Linking London 5 th Annual Conference – have LLNs worked? Victoria Waite Brunei Gallery, SOAS 5 May 2011
To improve the coherence, clarity and certainty of progression opportunities for vocational learners into and through higher education. And to do so: in the context of a commitment to lifelong learning so that learners can move between different kinds of vocational and academic programmes as their interests, needs and abilities develop Objective
Achievements of LLNs (1/2) Analysis of monitoring returns gave a snapshot of current activity: Over 8,500 progression agreements (incorporating significantly more pathways) have been signed to date by over 400 FE and HE institutions an average of over 19,000 learners will benefit from progression agreements per year institutional culture change, for example some research-intensive higher education institutions saw an increase in the number of offers to students holding National Diplomas.
Achievements of LLNs (2/2) Progress in IAG for learners on vocational programmes: – E-systems set up to allow learners to search for subjects, qualifications, careers and progression routes – One to one support and working with other agencies – Training for advisors Significant contribution to curriculum development and alignment: – Over 700 new and modified curriculum developments
Routes to sustainability Linking London: subscription model likely to continue role of honest broker, catalyst and facilitator Sussex Learning Network: Playing a key role in partner institution employer engagement proposals Cheshire & Warrington LLN: Looked to a variety of bodies for further funding: not relying solely on HEFCE. These include NWDA, Heritage lottery, and JISC; integrating posts into core work of partner institutions Higher York: transforming to a membership organisation, funded by subscriptions from partners
Recommendations Participating HEIs and FECs should ensure that the benefits of the programme continue to be sustained at institutional level (whether through an ongoing commitment to an LLN or through their own institutional policies and practice). In particular, we would encourage institutions to continue to invest in staff development for frontline admissions staff/personal tutors and to ensure that effective IAG is provided which meets the needs of learners presenting with vocational qualifications. We would also recommend that institutions which have not participated in the LLN programme review their own policies and practices relating to learners with vocational qualifications in the light of the outcomes and impacts of the programme.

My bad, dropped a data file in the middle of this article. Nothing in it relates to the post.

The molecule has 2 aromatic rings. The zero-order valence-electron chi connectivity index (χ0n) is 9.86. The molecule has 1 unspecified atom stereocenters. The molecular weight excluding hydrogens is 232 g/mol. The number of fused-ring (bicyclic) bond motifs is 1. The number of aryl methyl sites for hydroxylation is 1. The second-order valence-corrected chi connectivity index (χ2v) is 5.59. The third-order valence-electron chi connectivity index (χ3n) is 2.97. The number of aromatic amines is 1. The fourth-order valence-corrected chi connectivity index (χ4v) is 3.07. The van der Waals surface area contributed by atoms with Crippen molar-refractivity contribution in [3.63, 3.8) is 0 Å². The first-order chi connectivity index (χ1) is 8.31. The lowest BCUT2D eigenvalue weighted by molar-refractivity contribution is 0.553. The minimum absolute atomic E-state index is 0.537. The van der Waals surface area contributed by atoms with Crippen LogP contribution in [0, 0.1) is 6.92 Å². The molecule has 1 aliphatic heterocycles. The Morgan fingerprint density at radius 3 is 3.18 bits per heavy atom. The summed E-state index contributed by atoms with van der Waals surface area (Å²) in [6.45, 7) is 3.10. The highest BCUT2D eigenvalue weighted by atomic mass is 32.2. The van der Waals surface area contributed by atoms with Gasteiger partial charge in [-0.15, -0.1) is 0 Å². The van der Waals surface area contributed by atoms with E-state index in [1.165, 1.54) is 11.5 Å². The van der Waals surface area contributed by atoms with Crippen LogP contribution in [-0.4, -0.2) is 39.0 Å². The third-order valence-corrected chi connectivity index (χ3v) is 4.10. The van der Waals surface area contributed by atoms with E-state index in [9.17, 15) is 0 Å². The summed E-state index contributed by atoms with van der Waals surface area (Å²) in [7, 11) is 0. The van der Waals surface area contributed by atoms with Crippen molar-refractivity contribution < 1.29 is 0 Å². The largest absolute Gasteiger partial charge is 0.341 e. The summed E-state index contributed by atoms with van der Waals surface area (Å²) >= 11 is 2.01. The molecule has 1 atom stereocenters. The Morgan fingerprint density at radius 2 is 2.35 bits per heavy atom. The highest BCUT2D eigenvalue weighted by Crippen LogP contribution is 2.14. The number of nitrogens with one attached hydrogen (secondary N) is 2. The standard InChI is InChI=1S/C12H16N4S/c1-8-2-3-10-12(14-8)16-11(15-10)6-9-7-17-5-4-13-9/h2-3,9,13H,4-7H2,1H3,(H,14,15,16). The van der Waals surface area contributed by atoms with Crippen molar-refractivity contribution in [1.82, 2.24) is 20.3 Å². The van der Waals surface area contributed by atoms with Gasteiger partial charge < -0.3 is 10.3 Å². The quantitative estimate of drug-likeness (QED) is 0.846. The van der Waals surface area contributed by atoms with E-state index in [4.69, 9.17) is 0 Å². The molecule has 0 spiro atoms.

Fees and funding post 2011-12 The changing landscape
Review of HE fees and funding Brownes principles: More investment for higher education More student choice Everyone with potential should be able to benefit from higher education No one pays until they start to work Payments should be affordable Equal treatment for all: part-time students
Governments response to Browne Increased fees: £6k basic threshold with cap at £9k Deal for students/graduates: full grant for families with income up to £25k Higher loan (£5,500) but means tested Progressive interest rate – RPI plus 3% Graduates pay less per month but much longer Tough sanctions on institutions that fails to meet access targets Consultation on other issues
Impact of the spending review £2.9bn (40%) reduction from £7.1bn HE resource budget by 2014-15 Possible further reductions to HEFCE T to meet student support pressures 44% reduction in capital by 2014-15 Flat cash protection for science and research (9% real terms reduction) Other public spending cuts that impact on HE
Where next for WP? HEFCEs 2010-11 Grant letter sets out Government commitment to social mobility, fair access and widening participation. Allocation of remaining HEFCE funding for teaching WPSAs and OFFA access agreements Information (advice and guidance) Progression National Scholarship Programme
Some questions How will WP activity and commitments be maintained in institutions that have made most progress to date? What changes need to be made to make access regulation work? How do we ensure that the future policy framework considers the broader WP issues? What might be the unintended consequences of changes to the part-time fee arrangements?